Submitted to: Joint Abstracts of the American Dairy Science and Society of Animal Science
Publication Type: Abstract Only
Publication Acceptance Date: February 23, 2009
Publication Date: July 14, 2009
Citation: Karns, J.S., Van Kessel, J.S. 2009. PCR Analysis of Pathogenic E. coli on Three Dairy Farms in the Northeastern United States. Joint Abstracts of the American Dairy Science and Society of Animal Science. J. Anim. Sci. Vol. 87, E-Suppl. 2/J. Dairy Sci. Vol. 92, E-Suppl. 1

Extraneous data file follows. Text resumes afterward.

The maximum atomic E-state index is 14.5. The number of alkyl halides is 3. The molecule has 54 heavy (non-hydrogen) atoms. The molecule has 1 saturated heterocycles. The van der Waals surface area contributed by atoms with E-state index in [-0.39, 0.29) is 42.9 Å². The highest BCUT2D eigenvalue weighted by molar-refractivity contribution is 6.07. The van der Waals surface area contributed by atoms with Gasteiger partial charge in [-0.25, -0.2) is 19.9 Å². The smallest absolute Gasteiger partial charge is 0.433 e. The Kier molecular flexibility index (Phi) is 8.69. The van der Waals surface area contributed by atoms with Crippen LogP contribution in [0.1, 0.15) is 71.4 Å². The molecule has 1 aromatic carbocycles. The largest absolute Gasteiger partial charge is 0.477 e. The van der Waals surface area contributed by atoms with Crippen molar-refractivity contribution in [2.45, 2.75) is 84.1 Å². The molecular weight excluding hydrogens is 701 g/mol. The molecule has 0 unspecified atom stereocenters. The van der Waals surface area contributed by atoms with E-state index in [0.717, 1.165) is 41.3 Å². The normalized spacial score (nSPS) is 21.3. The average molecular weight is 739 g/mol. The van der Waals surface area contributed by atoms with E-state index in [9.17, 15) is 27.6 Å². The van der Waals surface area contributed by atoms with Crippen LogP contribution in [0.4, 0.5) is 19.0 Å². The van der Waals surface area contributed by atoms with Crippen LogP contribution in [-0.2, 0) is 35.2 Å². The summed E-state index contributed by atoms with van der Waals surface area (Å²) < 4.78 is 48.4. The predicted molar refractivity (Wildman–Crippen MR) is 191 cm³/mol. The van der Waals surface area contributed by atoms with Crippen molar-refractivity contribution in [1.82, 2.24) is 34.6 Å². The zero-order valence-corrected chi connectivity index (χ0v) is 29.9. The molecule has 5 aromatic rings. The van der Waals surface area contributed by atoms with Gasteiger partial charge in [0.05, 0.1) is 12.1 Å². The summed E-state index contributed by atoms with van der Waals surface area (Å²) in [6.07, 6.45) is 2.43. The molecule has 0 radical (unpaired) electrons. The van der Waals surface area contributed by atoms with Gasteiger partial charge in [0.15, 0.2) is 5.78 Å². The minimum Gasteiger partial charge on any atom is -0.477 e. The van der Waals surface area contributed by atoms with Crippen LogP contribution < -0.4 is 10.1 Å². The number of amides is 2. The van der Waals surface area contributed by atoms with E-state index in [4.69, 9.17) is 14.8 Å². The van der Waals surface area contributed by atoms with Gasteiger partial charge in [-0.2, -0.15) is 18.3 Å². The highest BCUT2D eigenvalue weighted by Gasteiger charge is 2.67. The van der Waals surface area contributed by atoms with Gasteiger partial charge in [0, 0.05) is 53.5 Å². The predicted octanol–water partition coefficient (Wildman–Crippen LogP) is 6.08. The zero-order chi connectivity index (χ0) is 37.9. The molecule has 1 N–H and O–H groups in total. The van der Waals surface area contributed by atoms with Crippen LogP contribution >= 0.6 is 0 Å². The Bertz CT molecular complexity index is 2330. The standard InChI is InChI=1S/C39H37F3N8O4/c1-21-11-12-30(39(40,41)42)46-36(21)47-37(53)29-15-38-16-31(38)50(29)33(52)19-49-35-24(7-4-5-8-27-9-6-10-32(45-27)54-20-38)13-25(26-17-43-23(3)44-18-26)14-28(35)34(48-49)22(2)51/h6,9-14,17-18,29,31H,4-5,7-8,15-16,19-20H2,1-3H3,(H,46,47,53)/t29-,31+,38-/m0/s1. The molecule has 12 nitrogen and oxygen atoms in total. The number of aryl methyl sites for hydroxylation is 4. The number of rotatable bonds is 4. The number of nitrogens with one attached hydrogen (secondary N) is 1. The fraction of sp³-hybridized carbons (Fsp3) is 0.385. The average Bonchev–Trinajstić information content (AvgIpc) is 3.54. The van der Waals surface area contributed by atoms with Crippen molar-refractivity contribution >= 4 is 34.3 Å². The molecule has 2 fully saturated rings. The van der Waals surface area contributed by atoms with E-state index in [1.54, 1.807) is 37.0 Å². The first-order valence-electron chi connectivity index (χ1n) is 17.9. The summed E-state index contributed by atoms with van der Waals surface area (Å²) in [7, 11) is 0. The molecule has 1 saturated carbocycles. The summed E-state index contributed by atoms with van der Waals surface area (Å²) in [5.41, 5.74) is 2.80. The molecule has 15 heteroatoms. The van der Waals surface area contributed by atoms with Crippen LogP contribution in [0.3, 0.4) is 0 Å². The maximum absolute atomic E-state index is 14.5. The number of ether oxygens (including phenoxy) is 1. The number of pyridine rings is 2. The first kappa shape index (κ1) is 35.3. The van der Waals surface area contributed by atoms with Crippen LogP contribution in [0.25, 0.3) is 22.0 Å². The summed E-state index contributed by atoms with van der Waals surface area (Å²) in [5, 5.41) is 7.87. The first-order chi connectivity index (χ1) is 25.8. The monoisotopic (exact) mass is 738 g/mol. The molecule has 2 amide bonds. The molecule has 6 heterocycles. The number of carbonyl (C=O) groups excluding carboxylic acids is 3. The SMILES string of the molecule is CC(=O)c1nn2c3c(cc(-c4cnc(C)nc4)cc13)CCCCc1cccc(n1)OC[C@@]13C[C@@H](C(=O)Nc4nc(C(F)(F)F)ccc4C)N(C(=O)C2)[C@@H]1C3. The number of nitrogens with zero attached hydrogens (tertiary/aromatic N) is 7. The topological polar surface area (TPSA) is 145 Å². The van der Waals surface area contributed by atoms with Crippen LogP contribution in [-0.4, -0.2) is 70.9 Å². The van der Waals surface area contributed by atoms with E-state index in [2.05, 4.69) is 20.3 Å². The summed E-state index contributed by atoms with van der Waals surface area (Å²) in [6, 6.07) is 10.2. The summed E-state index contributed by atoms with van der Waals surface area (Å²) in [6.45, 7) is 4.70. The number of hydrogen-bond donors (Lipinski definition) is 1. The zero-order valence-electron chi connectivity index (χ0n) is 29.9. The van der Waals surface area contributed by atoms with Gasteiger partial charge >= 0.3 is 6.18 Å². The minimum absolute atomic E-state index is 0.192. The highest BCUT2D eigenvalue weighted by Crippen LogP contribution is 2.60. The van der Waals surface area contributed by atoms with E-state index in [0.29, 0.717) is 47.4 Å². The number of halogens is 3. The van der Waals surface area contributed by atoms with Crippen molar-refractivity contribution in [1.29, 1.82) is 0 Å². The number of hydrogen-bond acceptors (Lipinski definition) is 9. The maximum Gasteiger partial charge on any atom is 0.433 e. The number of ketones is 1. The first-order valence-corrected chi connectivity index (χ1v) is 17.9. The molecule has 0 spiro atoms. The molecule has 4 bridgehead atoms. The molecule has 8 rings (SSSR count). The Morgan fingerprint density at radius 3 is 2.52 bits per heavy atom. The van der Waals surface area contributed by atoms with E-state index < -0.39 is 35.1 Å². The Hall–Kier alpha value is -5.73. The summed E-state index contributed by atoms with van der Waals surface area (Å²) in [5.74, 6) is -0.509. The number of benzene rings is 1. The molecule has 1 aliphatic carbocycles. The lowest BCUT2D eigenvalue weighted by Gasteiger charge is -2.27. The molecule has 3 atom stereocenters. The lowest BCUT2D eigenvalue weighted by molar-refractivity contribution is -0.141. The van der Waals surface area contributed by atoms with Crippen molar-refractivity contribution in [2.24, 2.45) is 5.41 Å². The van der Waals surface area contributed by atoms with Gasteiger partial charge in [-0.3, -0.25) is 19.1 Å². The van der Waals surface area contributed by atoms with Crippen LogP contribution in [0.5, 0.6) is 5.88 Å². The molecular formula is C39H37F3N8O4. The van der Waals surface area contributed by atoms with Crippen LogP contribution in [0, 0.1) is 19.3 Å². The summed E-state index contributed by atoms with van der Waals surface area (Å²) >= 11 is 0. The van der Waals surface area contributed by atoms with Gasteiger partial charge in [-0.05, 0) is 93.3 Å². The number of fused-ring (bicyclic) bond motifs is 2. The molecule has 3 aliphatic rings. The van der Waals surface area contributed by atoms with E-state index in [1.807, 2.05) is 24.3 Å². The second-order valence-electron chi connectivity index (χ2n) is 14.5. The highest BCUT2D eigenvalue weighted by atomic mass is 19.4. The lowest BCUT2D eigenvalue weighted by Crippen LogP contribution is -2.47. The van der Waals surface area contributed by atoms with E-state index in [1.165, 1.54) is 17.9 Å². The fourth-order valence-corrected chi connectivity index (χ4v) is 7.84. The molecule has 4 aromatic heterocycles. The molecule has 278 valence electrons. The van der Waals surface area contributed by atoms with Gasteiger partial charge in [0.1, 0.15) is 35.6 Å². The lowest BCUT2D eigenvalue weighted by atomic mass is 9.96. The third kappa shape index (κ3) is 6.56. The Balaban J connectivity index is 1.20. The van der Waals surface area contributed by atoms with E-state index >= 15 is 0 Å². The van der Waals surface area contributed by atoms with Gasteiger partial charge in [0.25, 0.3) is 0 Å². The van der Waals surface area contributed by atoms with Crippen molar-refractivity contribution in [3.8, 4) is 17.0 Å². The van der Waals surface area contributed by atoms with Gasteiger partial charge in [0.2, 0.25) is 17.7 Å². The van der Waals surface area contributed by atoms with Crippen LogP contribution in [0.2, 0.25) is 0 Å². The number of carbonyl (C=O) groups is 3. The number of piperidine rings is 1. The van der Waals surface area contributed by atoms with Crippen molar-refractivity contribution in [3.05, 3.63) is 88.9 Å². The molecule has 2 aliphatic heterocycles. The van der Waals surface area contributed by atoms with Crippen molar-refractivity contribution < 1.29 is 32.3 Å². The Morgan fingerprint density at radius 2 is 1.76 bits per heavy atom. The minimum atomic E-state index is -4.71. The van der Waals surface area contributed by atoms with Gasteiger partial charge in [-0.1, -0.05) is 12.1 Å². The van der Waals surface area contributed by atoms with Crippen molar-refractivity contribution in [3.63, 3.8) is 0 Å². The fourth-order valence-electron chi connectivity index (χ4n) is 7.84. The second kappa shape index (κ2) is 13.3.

Cattle are considered a significant reservoir of pathogenic Escherichia coli that cause food borne illness in humans. The association of enterohemorrhagic E. coli O157:H7 with beef cattle is well known but less is known about the occurrence of this organism in dairy cattle. In this study real-time PCR assays were used to detect virulence genes associated with pathogenic forms of E. coli in feces and environmental samples collected bi-annually from three dairy farms in the northeast US over a 3-year period. The eaeA gene encoding intimin was detected in the feces of 79 percent (range 54-97 percent), 73 percent (54-89 percent), and 92 percent (75-100 percent) of the cows on Farms A, B, and C, respectively. The gamma allele of the translocated intimin receptor (g-tir), that is associated with O157:H7 was detected in 28 percent (6-64 percent), 28 percent (2-58 percent), and 42 percent (3-90 percent) of the fecal samples from the respective farms. The stx1 and stx2 genes encoding shiga-like toxins were found less frequently in fecal samples from Farm A (stx1 47 percent [22-77 percent]; stx2 37 percent [25-57 percent]) than in those from Farm B (stx1 68 percent [53-84 percent]; stx2 69 percent [52-79 percent]) or Farm C (stx1 63 percent [39-88 percent]; stx2 62 percent [32-74 percent]). The combination of virulence factors suggestive of the presence of O157:H7 (eaeA+, g-tir+, stx2+, stx1+or -) was found in numerous samples from Farms B and C but O157:H7 was isolated from few fecal samples and only from environmental manure samples associated with young animals. O157:H7 did not seem to persist in individual animals as cows which yielded positive samples at one sample time tested negative for this organism in subsequent samplings. These results suggest that E. coli O157:H7 is somewhat rare on these dairy farms but that other types of shiga-toxin-producing E. coli are more frequent and may present risks to the public.